• (2) it concerns a subject that similarly situated parties would not ordinarily be expected to include in the written instrument.

    Parol evidence can be used to show subsequent modifications of a written contract, because the parol evidence rule applies only to prior or contemporaneous negotiations.
    If a party to a written agreement alleges facts (mistake) entitling him to reformation of the agreement, the parol evidence rule is inapplicable. The plaintiff is asserting as a cause of action that despite the apparently unambiguous terms of the written agreement, those terms do not in fact constitute the agreement between the parties. For the plaintiff to obtain reformation, he must show:

    (1) there was an antecedent valid agreement that

    (2) is incorrectly reflected in the writing.

    The variance must be established by clear and convincing evidence rather than by merely a preponderance of the evidence.
    Article 2 generally follows the usual rules including the Corbin Test, providing that a party cannot contradict a written contract but he may add consistent additional terms unless: (1) there is a merger clause; or (2) the courts find from all of the circumstances that the writing was intended as a complete and exclusive statement of the terms of the agreement.

    Art2 also provides that a written contract's terms may be explained or supplemented by the following whether or not the writing appears to be ambiguous:

    -- course of dealing may be used to explain a contract;

    -- usage of trade to explain a contract; and

    -- course of performance.
    Where acceptance contains different or additional terms:

    Contracts involving non-merchant -- terms of offer govern -- if any party to a contract is not a merchant, the additional or different terms are considered to be mere proposals to modify the contract that do not become part of th econtract unless the offeror expressly agrees.

    If both parties are merchants -- additional terms in acceptance are usually included in the contract unless:

    (1) they materially alter the original terms of the offer;

    (2) the offer expressly limits acceptance to the terms of the offer; or

    (3) the offeror has already objected to the particular terms, or objects within a reaonable time after notice of them is received.

    If both parties are merchants -- different terms in acceptance may or may not be included -- some courts treat different terms like additional terms; other courts follow the knockout rule, which states that conflicting terms in the offer and acceptance are knocked out of the contract because each party is assumed to object to the inclusion of such terms. Gaps left by knocked out terms are filled by the UCC.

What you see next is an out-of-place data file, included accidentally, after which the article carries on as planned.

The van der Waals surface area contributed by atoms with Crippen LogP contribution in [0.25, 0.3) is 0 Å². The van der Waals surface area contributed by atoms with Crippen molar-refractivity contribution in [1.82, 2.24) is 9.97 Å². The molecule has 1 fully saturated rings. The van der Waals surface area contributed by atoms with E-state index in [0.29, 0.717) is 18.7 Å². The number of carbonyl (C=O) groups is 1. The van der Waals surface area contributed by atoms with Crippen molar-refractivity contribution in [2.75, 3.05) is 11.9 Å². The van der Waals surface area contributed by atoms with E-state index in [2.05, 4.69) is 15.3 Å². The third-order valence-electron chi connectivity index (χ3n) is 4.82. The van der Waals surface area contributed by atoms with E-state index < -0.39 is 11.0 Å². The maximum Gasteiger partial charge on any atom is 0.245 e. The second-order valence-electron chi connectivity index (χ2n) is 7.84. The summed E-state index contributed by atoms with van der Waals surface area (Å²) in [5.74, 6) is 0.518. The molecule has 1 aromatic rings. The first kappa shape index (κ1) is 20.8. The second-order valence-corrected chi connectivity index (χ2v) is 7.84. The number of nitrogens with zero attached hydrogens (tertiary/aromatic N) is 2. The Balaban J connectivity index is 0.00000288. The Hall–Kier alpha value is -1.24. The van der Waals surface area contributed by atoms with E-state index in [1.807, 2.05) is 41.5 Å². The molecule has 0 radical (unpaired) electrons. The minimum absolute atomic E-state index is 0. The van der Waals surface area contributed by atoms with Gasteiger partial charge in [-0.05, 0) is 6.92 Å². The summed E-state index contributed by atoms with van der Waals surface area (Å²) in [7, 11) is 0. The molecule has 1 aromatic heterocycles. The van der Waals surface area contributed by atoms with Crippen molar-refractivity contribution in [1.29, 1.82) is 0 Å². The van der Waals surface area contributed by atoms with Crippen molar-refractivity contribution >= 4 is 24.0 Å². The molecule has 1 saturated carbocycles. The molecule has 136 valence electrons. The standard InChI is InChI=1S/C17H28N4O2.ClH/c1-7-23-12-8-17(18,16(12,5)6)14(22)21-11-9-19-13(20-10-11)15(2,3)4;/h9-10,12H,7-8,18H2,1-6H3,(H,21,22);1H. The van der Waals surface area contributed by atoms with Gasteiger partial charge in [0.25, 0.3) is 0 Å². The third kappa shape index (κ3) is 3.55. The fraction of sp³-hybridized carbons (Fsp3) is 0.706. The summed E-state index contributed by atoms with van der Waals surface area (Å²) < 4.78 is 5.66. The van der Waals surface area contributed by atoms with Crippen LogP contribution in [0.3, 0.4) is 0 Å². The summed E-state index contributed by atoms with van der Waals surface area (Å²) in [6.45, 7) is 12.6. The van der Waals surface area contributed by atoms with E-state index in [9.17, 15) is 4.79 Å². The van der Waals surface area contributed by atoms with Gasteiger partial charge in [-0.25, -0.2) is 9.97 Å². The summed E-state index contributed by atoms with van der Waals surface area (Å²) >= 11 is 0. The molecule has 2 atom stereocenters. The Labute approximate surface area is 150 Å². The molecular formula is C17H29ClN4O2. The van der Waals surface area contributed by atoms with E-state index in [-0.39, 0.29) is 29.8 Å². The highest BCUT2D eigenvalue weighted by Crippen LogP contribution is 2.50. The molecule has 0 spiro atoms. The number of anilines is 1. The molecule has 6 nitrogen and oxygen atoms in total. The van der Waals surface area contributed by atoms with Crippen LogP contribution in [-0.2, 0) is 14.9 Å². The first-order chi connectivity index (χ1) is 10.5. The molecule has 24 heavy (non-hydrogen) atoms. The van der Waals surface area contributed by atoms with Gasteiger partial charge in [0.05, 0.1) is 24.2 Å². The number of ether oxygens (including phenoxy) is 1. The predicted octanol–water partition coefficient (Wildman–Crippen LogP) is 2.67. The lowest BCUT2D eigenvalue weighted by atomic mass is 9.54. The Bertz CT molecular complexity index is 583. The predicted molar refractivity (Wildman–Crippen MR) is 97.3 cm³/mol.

There must be a quantity term to have a contract but art2 will fill in the following if there are gaps:

    -- price -- a reasonable price at the time for delivery

    -- place of delivery -- seller's place of business, if he has one, otherwise, seller's home; however if the goods have been identified as the ones to satisfy the contract and the parties know that they are in some other place, then that is the place of delivery

    -- time for shipment or delivery -- in a reasonable time

    -- time for payment -- due at the time and place at which they buyer is to receive the goods

    -- assortment -- if a contract provides that an assortment of goods is to be delivered and does not specify which party is to choose, the assortment is to be at the buyer's option; if the party who is supposed to choose does not do so seasonably, the other party is excused from any resulting delay and may either proceed in any reasonable manner or treat the failure as a breach.
    The parties do not intend for the goods to be moved by common carrier.

    If the seller is a merchant, risk of loss passes to the buyer only when she actually takes physical possession of the goods.

    If seller is not a merchant, risk of loss passes to buyer upon tender of delivery -- when goods are ready for pick-up and time for agreed upon pick-up has passed.
    The parties intend for the goods to be moved by a carrier.

    SHIPMENT CONTRACTS: If the contract authorizes or requires the seller to ship the goods by carrier but does not require him to deliver them at a particular destination, it is a shipment contract and risk passes to the buyer when the goods are delivered to the carrier.

    DESTINATION CONTRACTS: If the contract requires the seller to deliver the goods at a particular destination, the risk of loss passes to the buyer when the goods are tendered to the buyer at the destination.